This list of common exam errors (and how to avoid them) was put together for a recent CIE Sociology textbook I wrote – although most of them were actually “lost in the edit”. Be that as it may, the majority of these common exam errors are applicable to both sociology and psychology students.
Exams can be difficult social situations to negotiate precisely because they’re unusual; it’s not every day we willingly place ourselves under 1 1/2 – 3 hours of quite extreme, highly concentrated, levels of pressure and stress. The combination of strangeness and stress can mean you make avoidable errors that stop you gaining the overall mark your level of knowledge and understanding deserves. An awareness, therefore, of some common exam errors and what you can do to avoid them is always useful:
Error: Not answering the question: This problem is not so much that a student lacks the knowledge to answer a question correctly but more a problem of focus; the student writes a great deal of information but they lose sight of what the question is asking.
Avoid by: continually and explicitly referring to the question throughout your answer.
Error: not answering a question according to the examiner’s instructions:
At a lower level students lose marks through avoidable errors like only giving one example when two are required.
At a higher level errors occur in the context of assessment objectives; as we’ve seen, extended answer questions always require you to give different sides of an argument and draw relevant conclusions. Giving only one side, no matter how good, means you effectively lose up to half the available marks.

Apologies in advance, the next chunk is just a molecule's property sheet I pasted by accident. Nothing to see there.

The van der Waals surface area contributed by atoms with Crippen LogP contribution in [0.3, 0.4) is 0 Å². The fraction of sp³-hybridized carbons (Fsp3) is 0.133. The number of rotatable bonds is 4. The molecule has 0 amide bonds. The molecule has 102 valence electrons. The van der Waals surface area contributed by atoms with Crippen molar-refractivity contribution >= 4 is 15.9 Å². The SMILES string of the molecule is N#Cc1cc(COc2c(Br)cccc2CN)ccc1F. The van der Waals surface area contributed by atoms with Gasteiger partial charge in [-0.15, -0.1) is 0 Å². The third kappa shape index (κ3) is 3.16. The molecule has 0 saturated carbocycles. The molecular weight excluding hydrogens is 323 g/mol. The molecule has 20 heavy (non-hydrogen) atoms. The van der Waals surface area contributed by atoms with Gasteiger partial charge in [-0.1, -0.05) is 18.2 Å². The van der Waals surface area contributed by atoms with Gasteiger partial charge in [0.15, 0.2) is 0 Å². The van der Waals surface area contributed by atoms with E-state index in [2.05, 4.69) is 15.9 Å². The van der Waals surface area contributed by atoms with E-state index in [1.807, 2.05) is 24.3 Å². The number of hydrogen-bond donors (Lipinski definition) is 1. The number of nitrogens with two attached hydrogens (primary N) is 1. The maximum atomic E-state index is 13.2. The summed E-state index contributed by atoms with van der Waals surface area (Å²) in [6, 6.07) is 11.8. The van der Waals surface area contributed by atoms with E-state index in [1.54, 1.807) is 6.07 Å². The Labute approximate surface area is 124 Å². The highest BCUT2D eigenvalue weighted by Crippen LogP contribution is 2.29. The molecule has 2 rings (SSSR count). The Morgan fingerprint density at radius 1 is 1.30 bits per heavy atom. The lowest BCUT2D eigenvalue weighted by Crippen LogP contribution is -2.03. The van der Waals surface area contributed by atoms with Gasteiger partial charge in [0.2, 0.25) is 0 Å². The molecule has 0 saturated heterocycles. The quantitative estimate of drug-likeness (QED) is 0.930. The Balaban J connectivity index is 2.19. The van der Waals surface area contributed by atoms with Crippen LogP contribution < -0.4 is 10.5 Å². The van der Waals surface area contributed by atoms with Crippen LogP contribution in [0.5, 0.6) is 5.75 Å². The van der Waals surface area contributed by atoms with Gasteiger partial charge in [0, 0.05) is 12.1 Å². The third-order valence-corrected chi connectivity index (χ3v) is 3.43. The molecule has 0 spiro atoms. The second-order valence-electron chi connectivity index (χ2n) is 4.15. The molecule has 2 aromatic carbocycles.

Avoid by: reading the question carefully, identifying the examiner’s instruction (identify, describe, explain, assess…) and making the mental connection with the assessment objectives.
Error: answering a question that wasn’t set: A less-common manifestation of this error is a self-fulfilling prophecy that manifests itself in a couple of ways when students try to predict exam questions.
Firstly they twist the actual question to what they predicted or hoped would come up; they end-up writing a lot and the answer may be very good – but if it’s an answer to the wrong question it won’t score highly.
Secondly, students prepare and memorise an answer to a question they “know” will come up; if it doesn’t – and in the absence of any real exam preparation – they again mentally twist the question to what they’ve prepared and lose marks accordingly.
Avoid by: not trying to second-guess the examiner. This is a very high-risk revision / exam strategy that’s unlikely to pay- off; even if you correctly second-guess the topic that’s going to appear on the paper it’s even less likely you can exactly predict the content of the question.
Error: not using all the required skills in an answer: The relatively common error here is one of writing too much description, rather than using your knowledge as the basis for analysis and evaluation. For example, instead of simply referring to a study and explaining why it is significant in the context of the question the student describes the study and its findings at great length. The marks for knowledge this may give are very quickly gained and once they have been achieved no more are awarded.
Avoid by: understanding how the examiner’s instructions relate to assessment objectives. Practice writing well-structured answers to exam questions.
Error: running out of time: Students spend too much time on some questions and leave themselves too little time to complete the paper, thereby throwing away potential marks.
Avoid by: understanding the relationship between the time and marks available:
- at AS this roughly works out at 90 seconds a mark.
- at A2 it’s roughly 2 minutes per mark.
Look at the number of marks available for each question and time yourself strictly; Stop your answer and move on to the next question once you’ve hit your time-limit (you may find you have enough time to go back and add to the answer once you’ve completed all the questions).